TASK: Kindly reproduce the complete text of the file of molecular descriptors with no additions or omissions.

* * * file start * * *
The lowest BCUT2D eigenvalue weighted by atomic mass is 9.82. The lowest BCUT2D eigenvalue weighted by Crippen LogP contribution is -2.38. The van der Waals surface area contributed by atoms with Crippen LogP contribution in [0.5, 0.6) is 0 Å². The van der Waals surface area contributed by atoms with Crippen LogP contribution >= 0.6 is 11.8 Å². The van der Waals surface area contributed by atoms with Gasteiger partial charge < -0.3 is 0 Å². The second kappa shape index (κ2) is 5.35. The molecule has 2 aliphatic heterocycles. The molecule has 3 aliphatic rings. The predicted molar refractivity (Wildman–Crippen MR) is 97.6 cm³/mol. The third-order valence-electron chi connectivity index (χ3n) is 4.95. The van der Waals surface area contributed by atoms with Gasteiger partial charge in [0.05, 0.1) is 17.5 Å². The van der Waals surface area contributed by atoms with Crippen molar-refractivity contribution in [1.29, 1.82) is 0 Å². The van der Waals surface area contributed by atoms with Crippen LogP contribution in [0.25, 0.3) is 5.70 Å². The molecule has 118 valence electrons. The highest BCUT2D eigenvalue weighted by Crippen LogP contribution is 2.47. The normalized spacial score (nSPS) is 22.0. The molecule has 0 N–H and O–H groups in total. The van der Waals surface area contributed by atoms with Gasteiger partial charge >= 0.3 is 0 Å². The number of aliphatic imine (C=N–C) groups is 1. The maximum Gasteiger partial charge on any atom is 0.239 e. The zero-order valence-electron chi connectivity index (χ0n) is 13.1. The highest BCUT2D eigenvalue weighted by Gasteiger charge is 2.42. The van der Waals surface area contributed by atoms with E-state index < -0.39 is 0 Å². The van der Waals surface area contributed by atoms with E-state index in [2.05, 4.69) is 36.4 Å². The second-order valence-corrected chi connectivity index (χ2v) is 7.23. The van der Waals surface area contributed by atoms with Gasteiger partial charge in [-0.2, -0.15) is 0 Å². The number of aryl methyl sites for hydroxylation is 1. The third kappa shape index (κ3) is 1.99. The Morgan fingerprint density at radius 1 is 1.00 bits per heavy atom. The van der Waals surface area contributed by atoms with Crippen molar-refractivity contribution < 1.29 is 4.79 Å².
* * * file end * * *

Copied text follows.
The lowest BCUT2D eigenvalue weighted by atomic mass is 9.82. The lowest BCUT2D eigenvalue weighted by Crippen LogP contribution is -2.38. The van der Waals surface area contributed by atoms with Crippen LogP contribution in [0.5, 0.6) is 0 Å². The van der Waals surface area contributed by atoms with Crippen LogP contribution >= 0.6 is 11.8 Å². The van der Waals surface area contributed by atoms with Gasteiger partial charge < -0.3 is 0 Å². The second kappa shape index (κ2) is 5.35. The molecule has 2 aliphatic heterocycles. The molecule has 3 aliphatic rings. The predicted molar refractivity (Wildman–Crippen MR) is 97.6 cm³/mol. The third-order valence-electron chi connectivity index (χ3n) is 4.95. The van der Waals surface area contributed by atoms with Gasteiger partial charge in [0.05, 0.1) is 17.5 Å². The van der Waals surface area contributed by atoms with Crippen molar-refractivity contribution in [1.29, 1.82) is 0 Å². The van der Waals surface area contributed by atoms with Crippen LogP contribution in [0.25, 0.3) is 5.70 Å². The molecule has 118 valence electrons. The highest BCUT2D eigenvalue weighted by Crippen LogP contribution is 2.47. The normalized spacial score (nSPS) is 22.0. The molecule has 0 N–H and O–H groups in total. The van der Waals surface area contributed by atoms with Gasteiger partial charge >= 0.3 is 0 Å². The number of aliphatic imine (C=N–C) groups is 1. The maximum Gasteiger partial charge on any atom is 0.239 e. The zero-order valence-electron chi connectivity index (χ0n) is 13.1. The highest BCUT2D eigenvalue weighted by Gasteiger charge is 2.42. The van der Waals surface area contributed by atoms with E-state index < -0.39 is 0 Å². The van der Waals surface area contributed by atoms with E-state index in [2.05, 4.69) is 36.4 Å². The second-order valence-corrected chi connectivity index (χ2v) is 7.23. The van der Waals surface area contributed by atoms with Gasteiger partial charge in [-0.2, -0.15) is 0 Å². The number of aryl methyl sites for hydroxylation is 1. The third kappa shape index (κ3) is 1.99. The Morgan fingerprint density at radius 1 is 1.00 bits per heavy atom. The van der Waals surface area contributed by atoms with Crippen molar-refractivity contribution < 1.29 is 4.79 Å².